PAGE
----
Organization continues effort for high-speed rail
Members of the Virginia-North Carolina Interstate High Speed Rail Compact met earlier this month in Richmond to discuss federal and state program initiatives, affordability and future plans to initiate a high-speed rail system throughout the two states.
The organization’s goal during the June 7 meeting at the General Assembly was to discuss how to provide transportation options for the public and seek ways to increase potential ridership by making train service as convenient as possible.
The Southeast High Speed Rail Corridor (SEHSR) was established in 1992 to provide rail transportation from Washington D.C. through Richmond and Petersburg in Virginia to Raleigh and Charlotte in North Carolina. The SEHSR will connect to Boston in the Northeast corridor and will now extend south to places such as Atlanta and Macon, Ga., and Jacksonville, Fla.
“Because of the economy and gas process, people want options to get from point A to point B,” state Senator Yvonne B. Miller (D-5th District) said. “They are getting frustrated when they are stuck in line. The only reason they’re not revolting now is because of the music and all the distractions in the car.”
The Virginia members of the initiative expressed concerns that things are not moving quickly enough toward the implementation of high-speed rail. It’s difficult for Virginians to get excited about a train that may not arrive for 20 to 30 years, they said, and that lack of momentum has had a huge effect on the public’s support for the idea.
“We need them to be vocal with the state. There needs to be a ground swell from the people who want to use the trains,” Miller said. “I don’t think we can sit and hold hands expecting to get that 20 percent match. We need to have a meeting this election year.”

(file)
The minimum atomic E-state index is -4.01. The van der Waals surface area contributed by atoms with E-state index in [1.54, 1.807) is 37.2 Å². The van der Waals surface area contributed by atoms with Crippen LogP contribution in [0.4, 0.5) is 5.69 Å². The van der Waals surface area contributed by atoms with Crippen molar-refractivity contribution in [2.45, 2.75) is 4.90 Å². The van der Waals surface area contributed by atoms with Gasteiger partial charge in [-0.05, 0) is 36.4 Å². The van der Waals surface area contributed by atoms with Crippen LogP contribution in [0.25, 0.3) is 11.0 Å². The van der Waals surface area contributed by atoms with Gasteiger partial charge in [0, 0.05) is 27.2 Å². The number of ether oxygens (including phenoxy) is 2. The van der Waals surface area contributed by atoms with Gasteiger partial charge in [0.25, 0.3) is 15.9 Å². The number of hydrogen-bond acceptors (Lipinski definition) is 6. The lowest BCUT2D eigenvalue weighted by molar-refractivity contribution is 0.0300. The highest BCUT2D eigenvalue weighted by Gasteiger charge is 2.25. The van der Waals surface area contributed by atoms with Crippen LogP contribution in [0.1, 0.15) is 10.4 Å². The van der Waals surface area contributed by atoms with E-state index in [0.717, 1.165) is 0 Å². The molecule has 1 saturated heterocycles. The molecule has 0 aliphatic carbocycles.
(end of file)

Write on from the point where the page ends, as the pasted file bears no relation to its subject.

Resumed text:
Service is planned throughout Virginia and North Carolina. Individual projects include Raleigh to Charlotte; Washington D.C. to the Richmond area; the Richmond area to Petersburg and Raleigh; and Petersburg to Norfolk.
Virginians need to convince federal officials that high-speed rail is a priority, speakers said.
“There is a risk of payback. We run the risk of not achieving the benefits,” said Kevin Page, chief of Rail Transportation for Virginia’s Department of Rail and Public Transportation (DRPT). “We still face challenges with the federal program, the future of the program and the sustainability of the program.”
Page brought up several problems that the rail development faces today and suggested that a strategy was necessary if the state’s goals for high-speed rail are to have any promise of sustainability.
“There are many questions about looking toward the future,” he said. “Today, divided states need to compete against each other for funds. With $600 million worth of projects, there needs to be a long term funding strategy that can keep everything funded.”
There seems to be a lack of consistency in the Federal Railroad Administration’s state requirements. North Carolina submitted a 90 mph project while Virginia submitted a 70 mph project. North Carolina’s agreement states that the goal is a 79 mph project with a study to achieve 90 mph, but Virginia’s agreement has required a 90 mph project with an additional crossover at Arkendale.